It’s Sunday tomorrow, so I thought I’d throw this out there. Feel free to weigh in.
5) The statement or implication that ATHEISM is another form of religion.
This frequently heard criticism from theists is a veritable Petrie dish of logical fallacies.
In the first place, it is a misunderstanding, or at least a misstating, of the definition of the word. An ATHEIST is one who doesn’t accept that there is a god. Full stop. There is no positive assertion, no doctrine, no ritual, no scripture. In short, ATHEISM and religion have nothing whatsoever in common.
In the second place, the statement or implication by theists is part of their time-honoured attempt to place rational views on the same conceptual level as their belief in imaginary friends. Another, similar, shopworn attempt is to describe creationism or its new incarnation, “intelligent design”, as theories on the same level as scientific theories. They are not.
I forget who said it, but it bears repeating: Atheism is a religion like not collecting stamps is a hobby.
4) The assumption that theists have a monopoly on morality.
That one is just palpably not true. There simply are no data whatsoever that demonstrate a positive correlation between actions that are inarguably considered moral and the religious views of the moral agents. There are however some less than completely convincing studies that indicate a negative correlation.
Is it really necessary to point out that most of the violence in world history has been done in the name of religion? That true believers are the most inventive and creative artists when it comes to devising ways to cause suffering to other human beings?
3) The classification of ATHEISTS as hardliners and AGNOSTICS as thoughtful and reasonable.
In fact the atheist position is reasonable; keeping an open mind, as agnostics claim to do, is unreasonable. There is not a shred of genuine evidence for the existence of god. There is a nearly infinite supply of counterevidence.
To state that one does not believe in something for which there is no evidence and when reason suggests that the proposition is absurd, is reasonable. To be confronted with an inherently absurd proposition and then to keep an open mind is unreasonable.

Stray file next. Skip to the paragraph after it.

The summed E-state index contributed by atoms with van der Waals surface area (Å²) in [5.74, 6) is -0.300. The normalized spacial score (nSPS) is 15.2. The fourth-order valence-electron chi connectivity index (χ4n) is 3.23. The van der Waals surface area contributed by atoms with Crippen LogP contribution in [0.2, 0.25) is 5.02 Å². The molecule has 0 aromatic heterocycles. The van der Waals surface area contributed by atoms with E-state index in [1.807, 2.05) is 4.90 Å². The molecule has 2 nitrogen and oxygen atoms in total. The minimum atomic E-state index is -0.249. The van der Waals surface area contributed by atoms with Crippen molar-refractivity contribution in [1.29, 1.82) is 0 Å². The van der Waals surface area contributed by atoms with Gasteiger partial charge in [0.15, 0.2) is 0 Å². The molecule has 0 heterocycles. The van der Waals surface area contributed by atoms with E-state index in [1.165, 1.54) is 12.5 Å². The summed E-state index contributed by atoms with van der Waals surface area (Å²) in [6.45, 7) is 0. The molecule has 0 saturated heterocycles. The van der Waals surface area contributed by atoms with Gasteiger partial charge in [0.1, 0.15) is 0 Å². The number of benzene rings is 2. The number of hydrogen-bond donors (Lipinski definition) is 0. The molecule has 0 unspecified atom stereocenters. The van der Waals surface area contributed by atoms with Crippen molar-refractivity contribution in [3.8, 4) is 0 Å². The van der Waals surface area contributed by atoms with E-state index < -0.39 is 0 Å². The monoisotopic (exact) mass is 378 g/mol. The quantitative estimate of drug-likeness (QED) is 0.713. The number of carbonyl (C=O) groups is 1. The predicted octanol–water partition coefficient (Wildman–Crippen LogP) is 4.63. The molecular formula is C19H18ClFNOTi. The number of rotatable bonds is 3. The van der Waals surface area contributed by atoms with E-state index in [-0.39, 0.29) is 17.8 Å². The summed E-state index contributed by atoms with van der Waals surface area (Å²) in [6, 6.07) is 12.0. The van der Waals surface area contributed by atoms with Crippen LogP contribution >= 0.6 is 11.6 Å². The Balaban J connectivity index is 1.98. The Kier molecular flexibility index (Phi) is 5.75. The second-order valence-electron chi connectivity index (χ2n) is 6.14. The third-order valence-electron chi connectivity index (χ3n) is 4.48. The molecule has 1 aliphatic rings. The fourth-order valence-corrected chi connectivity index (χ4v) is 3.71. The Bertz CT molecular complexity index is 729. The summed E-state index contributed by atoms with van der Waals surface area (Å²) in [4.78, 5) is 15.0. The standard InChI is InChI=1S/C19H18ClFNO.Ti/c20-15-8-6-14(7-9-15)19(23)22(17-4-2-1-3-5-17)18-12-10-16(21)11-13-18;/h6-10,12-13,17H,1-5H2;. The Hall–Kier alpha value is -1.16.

In any case, if ANY atheist were presented with incontrovertible evidence of the existence of god, that atheist would rethink the original position. The reverse cannot be said about theists. Since the position of atheism is only a rejection of inadequate evidence, there is always room for adjustment of one’s inability to believe in the absurd in the face of genuine evidence.
Open mindedness is not always reasonable. If you were to say that you keep an open mind on the question of whether Albert Einstein was really an evil mutant alien robot dwarf in disguise as a Princeton professor, bent on destroying peace on planet earth; that would be unreasonable. It is the logical fallacy of “the middle ground”.
2) That religion is a critical component of human nature or character.
Religion is neither critical nor is it even universal in human nature. The very fact that this discussion is occurring is ample evidence of that. Religion started as primitive attempts to account for the inexplicable. The attempt to find rational explanations for the mysterious may well be a crucial component of human nature. But to deny the answers when they are discovered and instead to adhere to the logically preposterous is only characteristic of the feeble mind.
Top thing that pisses (at least) THIS atheist off:
1) That religion is less of a personal belief system and more of a mechanism of social control.
If one chooses to believe in an imaginary being who guides his every move, or Sasquatch, or the Easter Bunny, or the Flying Spaghetti Monster; that’s a personal decision. To impose such fatuous doctrines on the rational, to include these beliefs as part of the fundamental framework for governance of countries, to legislate according to the fantasies and hallucinations of psychotics interpreted as god’s voice is simply not rational and is a denial of human rights.
I welcome any rational contribution to this starting point for a discussion.